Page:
The Richland Public Facilities District board on Monday discussed the need to slash operating expenses as cash in the bank is dwindling.
The board has $72,600 in its operations account, which district staff said will last about six weeks.
But the district has a little more than $10 million in its construction account for the as-yet-unbuilt Hanford Reach Interpretive Center, $800,000 in an operations account held by the city of Richland, and $1 million in an endowment account for the proposed museum.
The board in a 4-1 vote opted to move $100,000 out of the Richland operations account into its operating fund to buy some extra time to sort out its 2012 budget.
Never miss a local story.
Vice President Rick Jansons voted against the transfer, saying he would rather use the six weeks of cash as an incentive to get the budget done sooner rather than later.
Lisa Toomey, the district's new executive director, also said she would rather not rely on a transfer because that might damage efforts to raise money for the museum.
"I keep getting comments from the community about how can we keep spending money at the rate we're spending and ask people to make donations," she said.
The board initially had considered taking the money from its construction account, but Toomey advised against that.
"I'd really like to protect our construction budget," she said.
Consensus among all five board members was that the operating budget needs to be revised soon, but some board members said they need to make decisions about how they will proceed with the museum building before they know what the operations budget should be.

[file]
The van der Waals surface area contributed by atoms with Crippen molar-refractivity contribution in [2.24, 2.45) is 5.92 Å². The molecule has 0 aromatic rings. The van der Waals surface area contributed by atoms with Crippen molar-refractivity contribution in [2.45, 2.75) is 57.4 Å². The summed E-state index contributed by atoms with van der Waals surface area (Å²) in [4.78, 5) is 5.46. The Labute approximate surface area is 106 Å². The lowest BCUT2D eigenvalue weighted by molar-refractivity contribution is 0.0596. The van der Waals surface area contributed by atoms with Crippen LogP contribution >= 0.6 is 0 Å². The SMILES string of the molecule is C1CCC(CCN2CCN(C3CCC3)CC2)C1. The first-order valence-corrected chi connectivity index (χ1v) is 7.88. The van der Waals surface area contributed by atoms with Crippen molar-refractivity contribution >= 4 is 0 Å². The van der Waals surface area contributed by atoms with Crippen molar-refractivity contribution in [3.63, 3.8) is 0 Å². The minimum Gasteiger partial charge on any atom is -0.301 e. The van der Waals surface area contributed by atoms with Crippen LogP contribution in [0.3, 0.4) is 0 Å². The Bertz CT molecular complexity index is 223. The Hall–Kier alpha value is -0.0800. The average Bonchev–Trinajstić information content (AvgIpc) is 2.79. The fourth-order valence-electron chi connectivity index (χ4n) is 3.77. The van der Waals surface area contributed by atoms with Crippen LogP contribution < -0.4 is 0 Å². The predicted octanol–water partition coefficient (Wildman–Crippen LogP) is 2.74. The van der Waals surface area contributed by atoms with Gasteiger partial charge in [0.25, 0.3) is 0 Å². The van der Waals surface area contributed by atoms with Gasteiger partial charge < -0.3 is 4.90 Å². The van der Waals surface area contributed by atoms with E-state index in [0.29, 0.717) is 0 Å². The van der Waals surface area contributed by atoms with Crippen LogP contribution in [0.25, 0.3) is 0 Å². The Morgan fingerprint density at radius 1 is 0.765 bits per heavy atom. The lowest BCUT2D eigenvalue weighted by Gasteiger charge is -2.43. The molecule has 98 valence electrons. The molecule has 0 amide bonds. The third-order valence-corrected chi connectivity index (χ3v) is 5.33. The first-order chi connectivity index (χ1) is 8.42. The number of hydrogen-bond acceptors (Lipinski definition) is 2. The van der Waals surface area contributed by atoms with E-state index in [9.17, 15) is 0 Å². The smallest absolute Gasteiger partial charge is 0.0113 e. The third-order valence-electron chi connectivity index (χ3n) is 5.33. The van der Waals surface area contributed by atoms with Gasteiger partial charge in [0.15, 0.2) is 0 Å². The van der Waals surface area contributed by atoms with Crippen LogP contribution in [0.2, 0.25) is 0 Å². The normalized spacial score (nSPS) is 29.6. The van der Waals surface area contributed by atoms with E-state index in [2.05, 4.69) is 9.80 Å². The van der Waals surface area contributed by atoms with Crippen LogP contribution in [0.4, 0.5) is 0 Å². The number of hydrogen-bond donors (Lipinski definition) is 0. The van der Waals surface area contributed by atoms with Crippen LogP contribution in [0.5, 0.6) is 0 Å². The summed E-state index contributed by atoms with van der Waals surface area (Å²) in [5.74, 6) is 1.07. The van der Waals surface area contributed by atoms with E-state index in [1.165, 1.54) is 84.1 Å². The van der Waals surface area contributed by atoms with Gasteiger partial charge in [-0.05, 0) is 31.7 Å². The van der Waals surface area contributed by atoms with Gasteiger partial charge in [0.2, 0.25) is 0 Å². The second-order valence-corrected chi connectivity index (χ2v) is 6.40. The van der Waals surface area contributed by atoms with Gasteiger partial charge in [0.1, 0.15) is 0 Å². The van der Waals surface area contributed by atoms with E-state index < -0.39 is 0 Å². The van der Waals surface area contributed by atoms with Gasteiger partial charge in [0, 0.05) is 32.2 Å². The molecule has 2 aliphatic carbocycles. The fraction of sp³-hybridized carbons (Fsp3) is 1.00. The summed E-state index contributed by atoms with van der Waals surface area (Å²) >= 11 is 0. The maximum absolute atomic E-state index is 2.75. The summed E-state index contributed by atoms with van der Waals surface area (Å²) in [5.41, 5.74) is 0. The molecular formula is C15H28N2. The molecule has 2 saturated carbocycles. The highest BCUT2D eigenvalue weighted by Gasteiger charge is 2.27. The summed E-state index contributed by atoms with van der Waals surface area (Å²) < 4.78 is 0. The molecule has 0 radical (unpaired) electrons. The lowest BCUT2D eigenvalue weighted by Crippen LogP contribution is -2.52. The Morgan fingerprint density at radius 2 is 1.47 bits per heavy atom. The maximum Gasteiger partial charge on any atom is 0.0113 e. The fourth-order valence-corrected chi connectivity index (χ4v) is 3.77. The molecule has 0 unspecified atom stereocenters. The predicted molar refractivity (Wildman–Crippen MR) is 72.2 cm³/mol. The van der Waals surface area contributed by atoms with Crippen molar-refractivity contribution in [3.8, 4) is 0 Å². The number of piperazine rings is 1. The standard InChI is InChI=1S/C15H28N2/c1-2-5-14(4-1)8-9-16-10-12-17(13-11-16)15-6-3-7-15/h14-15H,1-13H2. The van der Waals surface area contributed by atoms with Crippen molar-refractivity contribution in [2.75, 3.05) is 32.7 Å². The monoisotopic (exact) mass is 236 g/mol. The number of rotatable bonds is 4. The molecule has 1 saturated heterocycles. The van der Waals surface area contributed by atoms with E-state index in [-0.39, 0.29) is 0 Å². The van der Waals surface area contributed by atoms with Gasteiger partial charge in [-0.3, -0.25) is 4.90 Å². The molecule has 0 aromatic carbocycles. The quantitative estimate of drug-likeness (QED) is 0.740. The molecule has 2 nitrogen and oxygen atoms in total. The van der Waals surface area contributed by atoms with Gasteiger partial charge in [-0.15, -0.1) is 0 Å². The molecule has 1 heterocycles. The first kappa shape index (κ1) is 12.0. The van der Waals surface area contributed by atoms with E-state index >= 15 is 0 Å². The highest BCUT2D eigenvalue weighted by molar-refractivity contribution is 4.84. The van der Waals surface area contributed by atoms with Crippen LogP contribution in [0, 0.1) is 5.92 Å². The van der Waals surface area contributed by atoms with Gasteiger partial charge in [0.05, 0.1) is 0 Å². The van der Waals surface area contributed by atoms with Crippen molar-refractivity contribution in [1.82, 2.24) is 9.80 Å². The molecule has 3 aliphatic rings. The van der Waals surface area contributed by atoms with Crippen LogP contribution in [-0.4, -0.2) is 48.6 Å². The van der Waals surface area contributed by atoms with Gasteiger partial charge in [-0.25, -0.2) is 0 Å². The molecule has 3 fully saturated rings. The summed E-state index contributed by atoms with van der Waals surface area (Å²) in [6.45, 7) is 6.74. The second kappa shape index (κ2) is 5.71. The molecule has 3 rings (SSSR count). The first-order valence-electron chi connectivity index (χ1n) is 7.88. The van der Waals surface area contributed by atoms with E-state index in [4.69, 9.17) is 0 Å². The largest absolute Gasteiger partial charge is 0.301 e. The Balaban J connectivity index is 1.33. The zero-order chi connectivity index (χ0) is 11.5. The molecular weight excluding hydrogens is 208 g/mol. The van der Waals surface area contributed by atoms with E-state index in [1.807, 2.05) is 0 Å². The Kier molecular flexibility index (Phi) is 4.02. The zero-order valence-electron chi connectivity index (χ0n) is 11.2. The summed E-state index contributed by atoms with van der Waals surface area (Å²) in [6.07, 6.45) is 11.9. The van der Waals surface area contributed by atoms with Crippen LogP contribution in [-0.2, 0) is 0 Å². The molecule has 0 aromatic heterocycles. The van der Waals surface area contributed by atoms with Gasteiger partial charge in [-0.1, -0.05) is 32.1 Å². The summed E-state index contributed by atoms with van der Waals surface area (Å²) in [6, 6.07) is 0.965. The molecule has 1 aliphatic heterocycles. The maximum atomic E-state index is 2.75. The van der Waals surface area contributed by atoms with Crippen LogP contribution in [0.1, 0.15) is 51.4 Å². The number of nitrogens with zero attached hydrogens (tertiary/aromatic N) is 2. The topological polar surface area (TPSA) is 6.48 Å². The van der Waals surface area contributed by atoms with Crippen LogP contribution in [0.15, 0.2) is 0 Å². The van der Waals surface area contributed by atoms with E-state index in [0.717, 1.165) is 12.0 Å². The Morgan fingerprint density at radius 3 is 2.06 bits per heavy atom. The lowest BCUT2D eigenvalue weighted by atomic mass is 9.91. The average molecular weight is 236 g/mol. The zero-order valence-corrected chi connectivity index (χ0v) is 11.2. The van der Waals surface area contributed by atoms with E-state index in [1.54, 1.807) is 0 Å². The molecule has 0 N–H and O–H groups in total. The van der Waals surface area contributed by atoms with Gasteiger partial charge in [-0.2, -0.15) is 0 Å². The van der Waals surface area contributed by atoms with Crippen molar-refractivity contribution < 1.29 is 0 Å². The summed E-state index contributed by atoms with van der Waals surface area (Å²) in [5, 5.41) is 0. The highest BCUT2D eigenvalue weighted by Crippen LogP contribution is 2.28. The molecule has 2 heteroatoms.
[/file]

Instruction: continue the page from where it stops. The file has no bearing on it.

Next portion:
"I don't think it makes sense to make cuts until we know what our goal is," said board member Nick Ceto.
The district's board in recent weeks has begun exploring a phased version of the 61,000-square-foot museum that would have them constructing about half or the museum as a self-contained building, or possibly constructing the entire museum but leaving half of it as an unfinished shell.
They will have a public workshop March 28 to talk about what each option might cost and to solicit input from citizens.
The operating budget for 2012 adopted in December is about $992,000, which includes a $125,000 severance payment to former CEO Kimberly Camp required by her employment contract, and payment of her health insurance benefits for seven months after she left.
About two-thirds of operating expenses -- or $675,000 -- are budgeted for salaries and benefits, including Camp's severance.
The adopted budget anticipates about $836,000 in revenues for 2012 but also expects to have $200,000 left over from the 2011 budget that can go toward 2012 expenses.
The budget projects ending 2012 with about $44,000 in the bank for operating expenses.
But Camp's departure was only days away when the budget was adopted in late December, and the board scheduled a review for this month to give Camp's replacement a chance to have input into the agency's finances.
Board members told Toomey that they expected her version of the agency's budget will differ from the one drafted by Camp.
"Reducing operating costs is something we put in your contract," Jansons said to Toomey. "We are looking to your leadership."
Dan Boyd, the board treasurer, said he expects there are items in the budget that the board might opt not to spend.
Toomey said she is looking at moving the district's offices to save money on rent and will slash the budget for marketing and public relations or any other tasks that staff members can perform in-house rather than contracting out.
She added that she would like to avoid laying off any of the six employees working under her.
"Obviously, staff are very concerned because they know salaries are a huge part of operating costs, and I'm concerned for them," she said. "I have concerns about staff because these are people we're talking about here."
-- Michelle Dupler: 582-1543; email@example.com